2. The harder corporations try to morph into social beings as per their PR stories, the weirder they appear when viewed from the inside. Corporate culture is very subtle.
  3. The tension between 1 and 2 catalyzes sparkling works in art (mainly comics and satire) as well as peculiar networking opportunities.

I did zero research for this post and I will not add outbound links – other than my own – this is ‘vanity linking’. If you are really interested in if and how I am following my own advice about social media you can stalk me on the pages and profiles listed at my Gravatar profile or my personal website.

In addition, I have no idea about a plot or structure for this post so I call this

The Top 10 +/- 5 Things I Learned from Networking on Social Media

1) Titles and taglines do matter:

If I would be a real social media expert I would have made the header of this post similar to your typical

Top Ten Self-Evident Things Anybody In His Right Mind Who Knows How to Use Google Can Come up with him/Herself Immediately

are shared like crazy on Twitter.

As a serious aside, I feel that titles of posts are important as many of my search terms are based on titles. Since I need those for Search Term Poetry, I cannot help but pick strange ones.

The same goes for your professional tagline, but it is walking a tightrope: If you want to make a change in your career you could add your aspirations to the title. E.g. if I am a historian for building intergalaxy cargo ships but I want to switch to doing strategy consulting for the cargo companies at Alpha Centauri, you might change your tagline to historian and consultant in intergalaxy shipping.

2) The mere existence of profiles does matter.

I believe we (the earth’ population) are changing our average attitude from

The internet – what a strange virtual place… and you really have a page about yourself?

to

Why in hell don’t you have an XY profile? You also have a telephone!

This is not a post on why and if this is something to be worried about, so I skip my postmodern commentary on culture. But I catch myself on being bewildered why I can’t find people on popular networks.

I don’t expect them to be active, have a lot of friends / followers (see 3) or providing a lof of details, but I wonder what’s the obstacle that would keep somebody from adding basic CV data on LinkedIn. I don’t claim my expectancy is rational.

What matters most to me as a reader is the temporal completeness as we time-travel experts say, that is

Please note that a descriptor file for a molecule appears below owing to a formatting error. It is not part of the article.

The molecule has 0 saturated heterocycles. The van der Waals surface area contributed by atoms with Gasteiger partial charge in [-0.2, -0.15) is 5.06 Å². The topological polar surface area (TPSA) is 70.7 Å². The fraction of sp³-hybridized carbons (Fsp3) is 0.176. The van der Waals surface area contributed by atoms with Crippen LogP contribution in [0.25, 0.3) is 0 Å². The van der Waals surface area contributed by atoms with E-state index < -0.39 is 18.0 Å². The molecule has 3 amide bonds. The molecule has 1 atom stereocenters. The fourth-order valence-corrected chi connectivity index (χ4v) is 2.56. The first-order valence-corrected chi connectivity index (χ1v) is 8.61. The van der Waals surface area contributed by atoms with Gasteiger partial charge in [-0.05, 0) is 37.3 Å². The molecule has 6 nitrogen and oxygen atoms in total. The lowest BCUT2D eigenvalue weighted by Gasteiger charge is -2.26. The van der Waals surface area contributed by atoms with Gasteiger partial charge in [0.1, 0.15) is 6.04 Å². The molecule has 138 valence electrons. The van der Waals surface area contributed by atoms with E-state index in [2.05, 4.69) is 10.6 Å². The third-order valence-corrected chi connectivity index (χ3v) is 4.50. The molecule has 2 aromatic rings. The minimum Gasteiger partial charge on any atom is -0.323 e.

For all items it holds that [Year of finishing this = Year of starting something else]

3) There is no agreement on the importance of different networks, which ones to pick, and what it means to be a friend, contact, follower or connection.

There is a slight contradiction with 2) and I know it. But we cannot sort that out. I have received tons of invites to obscure networks I never heard of before. Other may feel the same about Google+.

I had endless discussions with people who wanted to add me on the first professional network I was a member of, actually the first network I ever signed up to in 2004 – XING, the German LinkedIn, so to say.

I have gone to great lengths in explaining that I will only accept contact requests from people I know in person or with whom I had substantial conversations online before. Others do consider these networks an option to find new contacts. I have over 600 contacts on XING despite my rigorous policies, simply for the fact I had added contacts over the years, in parallel to archiving business cards. But this large number of contacts make me appear as one of those contact collectors.

On the other hand, I entered Facebook by the end of 2012, and still I look like a networking loser with my less than 200 friends. Facebook will even block your account if you add too many friends in a short time. This is done by software in a Kafkaesque way, so there is no point complaining. This is another reason to follow my advice 2) and start out populating your list of contacts via organic growth early.

There will never be agreement with most of your contacts and friends on what a contact actually is. I believe this is the reason for the asymmetric relationships Twitter and Google+ had introduced: You can follow back, but you do not need to confirm a contact. Facebook has adopted this thinking by adding the subscriber option – now called followers, too.

I have given up and I do not take all that befriending and contacting too serious – so please go ahead and add me on all my networks if you like.

4) The internet is a public place.

This is stating the obvious. From day 1 of my existence as a web avatar – publishing my first embarrassing FrontPage generated site in 1997 – I have written every single post with a public audience in mind – even in so-called closed groups. Today I publish all my Facebook and Google+ stuff to ‘Public’.